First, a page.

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The Uniqueness of the Holocaust

The Holocaust was unique. There have been many genocides in history. The Nazis murdered many people across different races, religions and ideologies. But their murder of Jews was unique.

(1) Totality The word “genocide” can mean the partial or total destruction of a people. The Holocaust was the attempted total extermination of the Jewish people. All Jews, everywhere, were sentenced to death simply because of their ancestry. The only other race in Europe that was targeted for total extermination were the Romani. But the Germans prioritized the murder of Jews. Romani in Denmark and Greece were not deported for extermination. Jews in those countries, and every country under Nazi occupation, were. Historians estimate that between 25% and 50% of Europe’s Romani were killed during WW2. For the Jews, it was close to two-thirds. The Slavs were brutalized and intended to be enslaved or deported, but the Nazis did not attempt to exterminate them completely.

(2) Racial hatred. The Jews were targeted because of who they were. It didn’t matter what a Jewish person did. They were sentenced to death simply because of their ancestry. The only other people subject to similar, but not identical, ethnic hatred were the Romani. Slavs were to be starved, enslaved or deported. Slavs were murdered in reprisal for partisan uprisings, but this isn’t the same thing as murdering someone for their race. The Nazis murdered communists, Christians and other dissidents based on their actions, not their race.

(3) Industrial organization. The Nazi economy was organized around prioritizing the Holocaust. Jewish deportees to death camps were given priority for trains over the Wehrmact. The death camps were set up and organized in a deliberate, industrial fashion.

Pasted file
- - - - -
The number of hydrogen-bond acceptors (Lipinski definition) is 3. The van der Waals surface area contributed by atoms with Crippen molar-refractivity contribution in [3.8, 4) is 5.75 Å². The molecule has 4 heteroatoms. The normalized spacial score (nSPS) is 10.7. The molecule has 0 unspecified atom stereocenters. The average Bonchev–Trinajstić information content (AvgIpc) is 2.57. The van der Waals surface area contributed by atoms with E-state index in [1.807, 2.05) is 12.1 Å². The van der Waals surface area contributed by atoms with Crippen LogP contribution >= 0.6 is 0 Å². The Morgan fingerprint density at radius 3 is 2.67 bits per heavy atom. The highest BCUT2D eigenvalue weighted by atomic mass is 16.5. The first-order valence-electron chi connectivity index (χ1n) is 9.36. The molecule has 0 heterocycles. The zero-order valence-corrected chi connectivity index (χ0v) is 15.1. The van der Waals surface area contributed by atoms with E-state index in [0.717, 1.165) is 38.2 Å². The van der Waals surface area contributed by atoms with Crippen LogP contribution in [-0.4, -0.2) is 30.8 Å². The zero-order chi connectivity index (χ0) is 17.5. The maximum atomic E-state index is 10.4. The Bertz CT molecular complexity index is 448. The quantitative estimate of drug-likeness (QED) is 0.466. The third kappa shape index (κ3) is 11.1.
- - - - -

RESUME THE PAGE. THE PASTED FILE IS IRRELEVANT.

(4) It was its own end. The Holocaust was not a means to an end. It was the entire purpose of the Nazi regime. Civilians murdered in reprisal for partisan uprisings were intended to stop the partisan uprisings. Communist and Christian dissidents were murdered to stop dissent against the Nazi regime. Jews were murdered simply because the Nazis hated them.

(5) The perpetrators were common citizens. An astute observation from Emil Fackenheim: The people who carried out the “Final Solution” were primarily average citizens. Fackenheim calls them “ordinary job holders with an extraordinary job.” They were not perverts or sadists. “The tone-setters,” he says, “were ordinary idealists, except that their ideals were torture and murder.”

I have noticed that in most forms of media today, the uniqueness of Nazi Germany’s attempted extermination of the Jews is hardly ever mentioned. Other victims of Nazi Germany are lumped in with Jews without acknowledging the uniqueness of what Germany did to the Jews. Unfortunately, this attitude seems to be becoming more common, so we need to do our best to spread awareness so that people truly understand what Nazi Germany did to the Jews.

submitted by /u/Longjumping-Tea7524
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Source: Reditt

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